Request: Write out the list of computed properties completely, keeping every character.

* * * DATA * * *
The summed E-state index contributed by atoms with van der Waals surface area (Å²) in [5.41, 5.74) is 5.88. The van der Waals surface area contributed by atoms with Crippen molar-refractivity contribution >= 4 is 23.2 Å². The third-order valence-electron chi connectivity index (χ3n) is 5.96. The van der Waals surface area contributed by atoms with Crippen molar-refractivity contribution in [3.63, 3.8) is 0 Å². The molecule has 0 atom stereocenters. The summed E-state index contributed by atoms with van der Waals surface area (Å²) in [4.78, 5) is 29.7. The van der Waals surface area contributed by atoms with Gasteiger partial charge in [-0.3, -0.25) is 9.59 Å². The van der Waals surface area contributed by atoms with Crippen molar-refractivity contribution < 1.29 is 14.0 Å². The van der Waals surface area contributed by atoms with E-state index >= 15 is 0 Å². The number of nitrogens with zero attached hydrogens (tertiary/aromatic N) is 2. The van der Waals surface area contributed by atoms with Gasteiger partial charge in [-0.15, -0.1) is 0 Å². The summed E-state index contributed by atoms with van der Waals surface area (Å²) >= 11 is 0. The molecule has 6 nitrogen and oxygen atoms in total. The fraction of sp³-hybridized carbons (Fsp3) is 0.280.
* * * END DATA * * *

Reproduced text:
The summed E-state index contributed by atoms with van der Waals surface area (Å²) in [5.41, 5.74) is 5.88. The van der Waals surface area contributed by atoms with Crippen molar-refractivity contribution >= 4 is 23.2 Å². The third-order valence-electron chi connectivity index (χ3n) is 5.96. The van der Waals surface area contributed by atoms with Crippen molar-refractivity contribution in [3.63, 3.8) is 0 Å². The molecule has 0 atom stereocenters. The summed E-state index contributed by atoms with van der Waals surface area (Å²) in [4.78, 5) is 29.7. The van der Waals surface area contributed by atoms with Gasteiger partial charge in [-0.3, -0.25) is 9.59 Å². The van der Waals surface area contributed by atoms with Crippen molar-refractivity contribution < 1.29 is 14.0 Å². The van der Waals surface area contributed by atoms with E-state index >= 15 is 0 Å². The number of nitrogens with zero attached hydrogens (tertiary/aromatic N) is 2. The van der Waals surface area contributed by atoms with Gasteiger partial charge in [-0.15, -0.1) is 0 Å². The summed E-state index contributed by atoms with van der Waals surface area (Å²) >= 11 is 0. The molecule has 6 nitrogen and oxygen atoms in total. The fraction of sp³-hybridized carbons (Fsp3) is 0.280.